India on Tuesday commissioned a nearly 7 peta-flop super-computer - one of the most powerful in the world and fastest in the country - in order to come out with block-level weather forecast later this year.
The new super-computer has two nodes - a 4 peta-flop machine at Indian Institute of Tropical Meteorology, Pune and a 2.8 peta-flop high performance computer at the National Centre for Medium Range Weather Forecasting at Noida, a satellite township of Delhi.
A petaflop computer can perform one quadrillion (one thousand trillion) operations per second. A power guzzler, it requires one mega watt of electricity on full load.
The new facility would be used to generate weather forecast at the subdivision level, which means alerts on temperature, rainfall and extreme events for 6,500 such blocks.
"The HPC project cost us Rs 450 crore and we intend to start the block level forecast by June 2018," Union Science Minister Harsh Vardhan said after inaugurating the NCMRWF node in Noida. The other node at the IITM was commissioned on January 8.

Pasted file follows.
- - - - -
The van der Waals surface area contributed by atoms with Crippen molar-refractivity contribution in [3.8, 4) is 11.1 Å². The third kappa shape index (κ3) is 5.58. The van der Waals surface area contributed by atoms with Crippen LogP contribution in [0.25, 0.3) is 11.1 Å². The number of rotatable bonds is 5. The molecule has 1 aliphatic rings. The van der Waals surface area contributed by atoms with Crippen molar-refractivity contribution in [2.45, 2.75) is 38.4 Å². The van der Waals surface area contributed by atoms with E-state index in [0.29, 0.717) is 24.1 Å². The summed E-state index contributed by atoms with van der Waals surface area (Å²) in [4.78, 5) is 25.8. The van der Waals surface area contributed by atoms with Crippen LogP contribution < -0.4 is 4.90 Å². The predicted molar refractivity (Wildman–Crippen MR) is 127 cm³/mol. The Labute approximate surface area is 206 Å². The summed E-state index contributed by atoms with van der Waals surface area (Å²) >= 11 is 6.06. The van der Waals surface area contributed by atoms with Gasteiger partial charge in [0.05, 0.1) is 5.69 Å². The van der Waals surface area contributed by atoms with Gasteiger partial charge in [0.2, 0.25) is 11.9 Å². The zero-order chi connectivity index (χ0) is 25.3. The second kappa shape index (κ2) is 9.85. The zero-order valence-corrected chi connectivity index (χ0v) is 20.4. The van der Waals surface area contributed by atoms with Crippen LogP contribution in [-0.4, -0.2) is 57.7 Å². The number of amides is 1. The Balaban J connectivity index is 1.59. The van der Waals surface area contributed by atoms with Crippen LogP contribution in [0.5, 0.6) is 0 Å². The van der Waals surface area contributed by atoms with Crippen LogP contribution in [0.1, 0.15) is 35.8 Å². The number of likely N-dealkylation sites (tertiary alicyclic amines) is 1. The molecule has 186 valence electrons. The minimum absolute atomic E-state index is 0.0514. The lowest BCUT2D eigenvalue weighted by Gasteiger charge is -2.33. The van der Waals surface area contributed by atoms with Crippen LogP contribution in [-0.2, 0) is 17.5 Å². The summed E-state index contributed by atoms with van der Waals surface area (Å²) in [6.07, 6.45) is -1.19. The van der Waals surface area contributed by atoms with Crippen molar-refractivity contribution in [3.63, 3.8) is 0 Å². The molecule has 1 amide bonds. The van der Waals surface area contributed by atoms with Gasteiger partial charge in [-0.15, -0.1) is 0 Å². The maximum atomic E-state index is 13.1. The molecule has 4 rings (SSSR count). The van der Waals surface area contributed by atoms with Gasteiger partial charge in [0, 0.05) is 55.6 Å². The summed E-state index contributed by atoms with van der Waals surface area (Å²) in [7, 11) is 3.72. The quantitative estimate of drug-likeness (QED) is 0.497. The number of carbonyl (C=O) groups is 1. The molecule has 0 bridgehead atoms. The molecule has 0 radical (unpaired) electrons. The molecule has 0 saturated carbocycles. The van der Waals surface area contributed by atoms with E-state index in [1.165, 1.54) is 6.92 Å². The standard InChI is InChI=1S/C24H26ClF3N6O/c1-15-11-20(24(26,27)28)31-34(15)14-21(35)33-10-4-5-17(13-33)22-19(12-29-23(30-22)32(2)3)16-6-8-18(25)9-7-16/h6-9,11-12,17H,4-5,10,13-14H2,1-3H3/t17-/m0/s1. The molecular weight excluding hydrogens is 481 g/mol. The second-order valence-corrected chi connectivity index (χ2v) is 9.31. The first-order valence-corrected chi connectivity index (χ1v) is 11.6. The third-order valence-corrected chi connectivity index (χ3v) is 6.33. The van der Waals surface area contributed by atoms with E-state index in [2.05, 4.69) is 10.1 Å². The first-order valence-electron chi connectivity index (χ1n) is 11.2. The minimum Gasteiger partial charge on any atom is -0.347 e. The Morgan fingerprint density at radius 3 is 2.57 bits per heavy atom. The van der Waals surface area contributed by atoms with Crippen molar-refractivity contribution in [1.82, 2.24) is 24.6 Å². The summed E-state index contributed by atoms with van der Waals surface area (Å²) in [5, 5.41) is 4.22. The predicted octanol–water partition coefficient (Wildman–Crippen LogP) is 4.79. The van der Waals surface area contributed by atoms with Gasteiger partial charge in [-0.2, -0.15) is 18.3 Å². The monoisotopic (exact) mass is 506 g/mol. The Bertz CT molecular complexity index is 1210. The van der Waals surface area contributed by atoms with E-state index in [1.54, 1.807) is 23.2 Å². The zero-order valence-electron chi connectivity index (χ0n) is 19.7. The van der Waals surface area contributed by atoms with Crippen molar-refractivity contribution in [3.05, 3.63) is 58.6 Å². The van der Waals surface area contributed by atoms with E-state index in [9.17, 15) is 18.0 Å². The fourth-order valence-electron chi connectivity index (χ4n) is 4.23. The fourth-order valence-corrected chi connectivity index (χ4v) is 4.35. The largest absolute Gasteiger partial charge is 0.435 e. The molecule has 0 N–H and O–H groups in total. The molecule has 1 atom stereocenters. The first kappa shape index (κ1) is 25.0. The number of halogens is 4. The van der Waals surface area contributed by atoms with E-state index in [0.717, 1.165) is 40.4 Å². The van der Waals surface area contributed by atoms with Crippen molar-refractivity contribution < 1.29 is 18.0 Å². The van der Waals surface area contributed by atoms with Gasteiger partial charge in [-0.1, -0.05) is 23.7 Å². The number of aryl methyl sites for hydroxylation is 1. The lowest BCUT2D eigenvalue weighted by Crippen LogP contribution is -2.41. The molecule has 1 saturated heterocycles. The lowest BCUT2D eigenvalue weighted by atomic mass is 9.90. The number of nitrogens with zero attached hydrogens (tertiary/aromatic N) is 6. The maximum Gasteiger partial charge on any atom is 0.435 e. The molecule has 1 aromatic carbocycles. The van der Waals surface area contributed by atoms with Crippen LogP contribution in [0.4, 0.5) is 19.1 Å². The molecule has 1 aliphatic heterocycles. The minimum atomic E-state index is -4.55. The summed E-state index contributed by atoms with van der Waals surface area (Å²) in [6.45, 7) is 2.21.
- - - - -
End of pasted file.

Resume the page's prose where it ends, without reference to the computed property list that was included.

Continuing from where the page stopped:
Currently such forecasts are available at the district level though 130 agro-meteorological field units.
The weather agency prepared experimental forecasts for 12 km x 12 km patches of land for some of the sub-division. Now operational forecast will be made for 115 sub-division to start with and expanded later.
The new facility would come handy for the monsoon forecast as well. "For the long-range forecast, the forecast team would utilise the IITM node (named Pratyush), while for daily updates, the NCMRW (Mihir) unit would be used," M Rajeevan, secretary in the Ministry of Earth Sciences told DH.
The super-computer is also likely to give a better forecast for extreme weather events for a city and help improve the alerts for the civil aviation sector.
"We would also be using the new high-performance computing system for water resource management for 146 river sub-basins. This would aid the Central Water Commission in its flood forecast," said K J Ramesh, director general, India Meteorological Department.
The super-computer was purchased from the US giant Cray, which was also the supplier of India's first supercomputer in the 1980s.
In those days, there were a lot of restrictions from the US company, which feared that the super-computer might be used for defence R&D. "Those days are gone. There is no restrictions now. Other US companies also responded to the tender," Rajeevan said.
NCMRWF currently operates a 350 tera-flop IBM machine named Bhaskara.
A teraflop machine can carry out one million million operations per second and a grade lower than a peta-flop instrument.